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The moderating role of infidelity on the relation between oxytocin and conflict behaviors among substance misusing couples.

Research paper by Ruschelle M RM Leone, Amber M AM Jarnecke, Sudie E SE Back, Kathleen T KT Brady, Julianne C JC Flanagan

Indexed on: 28 Sep '19Published on: 27 Sep '19Published in: Experimental and clinical psychopharmacology



Abstract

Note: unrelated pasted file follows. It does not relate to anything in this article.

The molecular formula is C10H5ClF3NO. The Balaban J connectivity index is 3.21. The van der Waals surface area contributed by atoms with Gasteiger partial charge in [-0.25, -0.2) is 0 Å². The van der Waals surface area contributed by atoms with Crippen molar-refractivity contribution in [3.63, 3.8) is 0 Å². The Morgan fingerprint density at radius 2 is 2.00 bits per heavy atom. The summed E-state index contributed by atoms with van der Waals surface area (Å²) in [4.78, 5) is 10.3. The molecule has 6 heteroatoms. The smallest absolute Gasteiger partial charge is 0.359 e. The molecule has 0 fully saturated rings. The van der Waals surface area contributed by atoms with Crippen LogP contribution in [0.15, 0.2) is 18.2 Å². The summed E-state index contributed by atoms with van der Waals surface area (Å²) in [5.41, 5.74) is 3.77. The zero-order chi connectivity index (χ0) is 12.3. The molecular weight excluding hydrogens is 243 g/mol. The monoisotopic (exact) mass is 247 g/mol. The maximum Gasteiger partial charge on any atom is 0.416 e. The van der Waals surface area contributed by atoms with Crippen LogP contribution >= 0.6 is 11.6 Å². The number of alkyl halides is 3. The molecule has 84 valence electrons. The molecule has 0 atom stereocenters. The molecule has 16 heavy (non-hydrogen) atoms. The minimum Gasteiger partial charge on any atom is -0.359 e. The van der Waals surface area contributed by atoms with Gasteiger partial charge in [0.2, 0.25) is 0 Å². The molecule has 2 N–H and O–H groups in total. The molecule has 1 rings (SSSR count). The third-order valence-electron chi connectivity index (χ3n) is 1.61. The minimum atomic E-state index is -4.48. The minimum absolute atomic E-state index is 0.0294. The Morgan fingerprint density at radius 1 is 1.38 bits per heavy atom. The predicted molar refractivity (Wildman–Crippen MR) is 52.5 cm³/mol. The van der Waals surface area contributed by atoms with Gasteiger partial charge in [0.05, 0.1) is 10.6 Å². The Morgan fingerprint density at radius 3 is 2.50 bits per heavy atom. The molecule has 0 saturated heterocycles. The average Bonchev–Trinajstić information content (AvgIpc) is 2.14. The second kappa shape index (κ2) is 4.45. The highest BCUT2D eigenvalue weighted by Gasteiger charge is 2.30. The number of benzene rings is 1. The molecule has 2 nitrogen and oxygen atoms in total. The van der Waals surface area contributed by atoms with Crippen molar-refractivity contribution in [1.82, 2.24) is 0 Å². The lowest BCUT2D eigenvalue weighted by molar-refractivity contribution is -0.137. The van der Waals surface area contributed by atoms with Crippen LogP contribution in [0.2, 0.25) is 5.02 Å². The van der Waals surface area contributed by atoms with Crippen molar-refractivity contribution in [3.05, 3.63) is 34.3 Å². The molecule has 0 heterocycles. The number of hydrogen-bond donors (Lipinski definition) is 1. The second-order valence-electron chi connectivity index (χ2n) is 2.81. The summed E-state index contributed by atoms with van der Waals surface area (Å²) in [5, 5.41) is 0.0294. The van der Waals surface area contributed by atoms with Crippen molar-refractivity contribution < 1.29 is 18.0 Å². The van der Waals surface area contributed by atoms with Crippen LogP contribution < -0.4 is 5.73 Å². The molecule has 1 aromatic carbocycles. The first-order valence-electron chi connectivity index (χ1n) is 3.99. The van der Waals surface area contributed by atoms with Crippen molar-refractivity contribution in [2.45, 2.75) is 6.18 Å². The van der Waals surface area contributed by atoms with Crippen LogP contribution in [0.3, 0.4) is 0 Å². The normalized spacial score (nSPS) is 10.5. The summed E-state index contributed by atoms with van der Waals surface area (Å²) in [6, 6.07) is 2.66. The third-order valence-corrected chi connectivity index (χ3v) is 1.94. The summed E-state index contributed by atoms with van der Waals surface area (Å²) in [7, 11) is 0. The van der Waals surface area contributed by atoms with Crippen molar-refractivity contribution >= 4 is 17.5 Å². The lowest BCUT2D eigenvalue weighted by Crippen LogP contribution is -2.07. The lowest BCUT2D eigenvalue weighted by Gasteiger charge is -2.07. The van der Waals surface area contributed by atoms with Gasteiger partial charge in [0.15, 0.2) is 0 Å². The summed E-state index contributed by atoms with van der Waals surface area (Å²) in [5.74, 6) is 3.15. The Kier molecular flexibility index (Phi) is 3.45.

The neuropeptide oxytocin (OT) may be beneficial to augmenting behavioral therapies for couples given its ability to alleviate stress reactivity and increase pro-social behavior. However, there is growing evidence demonstrating inconsistent effects of OT on social behavior. Infidelity may represent a relational vulnerability that modulates the OT response. The present study hypothesized that actor and partner emotional and physical infidelity would be associated with less adaptive conflict behaviors, and moderate the OT response, such that participants randomized to a OT condition, compared to placebo, who report more infidelity would show less adaptive conflict behaviors. Participants were 30 couples ( = 60) wherein one or both partners engaged in recent hazardous drinking or illicit drug use. Partners completed a 10-min dyadic conflict task in the laboratory, self-administered a single intranasal dose of OT (40 IU) or placebo, and then completed the same 10-min dyadic conflict task following a 45-min wait period. Couple conflict behaviors were observed during the conflict tasks and assessed using a validated coding system. Actor partner interdependence models detected significant interactions between drug condition and physical infidelity, such that among individuals in the OT group, verses individuals in the placebo group, (a) who reported greater physical infidelity had greater distress maintaining attributions and (b) whose partners reported greater physical infidelity had fewer relationship enhancing attributions. Results are consistent with the social salience hypothesis of OT and suggest that physical infidelity appears to serve as a contextual vulnerability that may decreases positive and increase negative behaviors during conflict. (PsycINFO Database Record (c) 2019 APA, all rights reserved).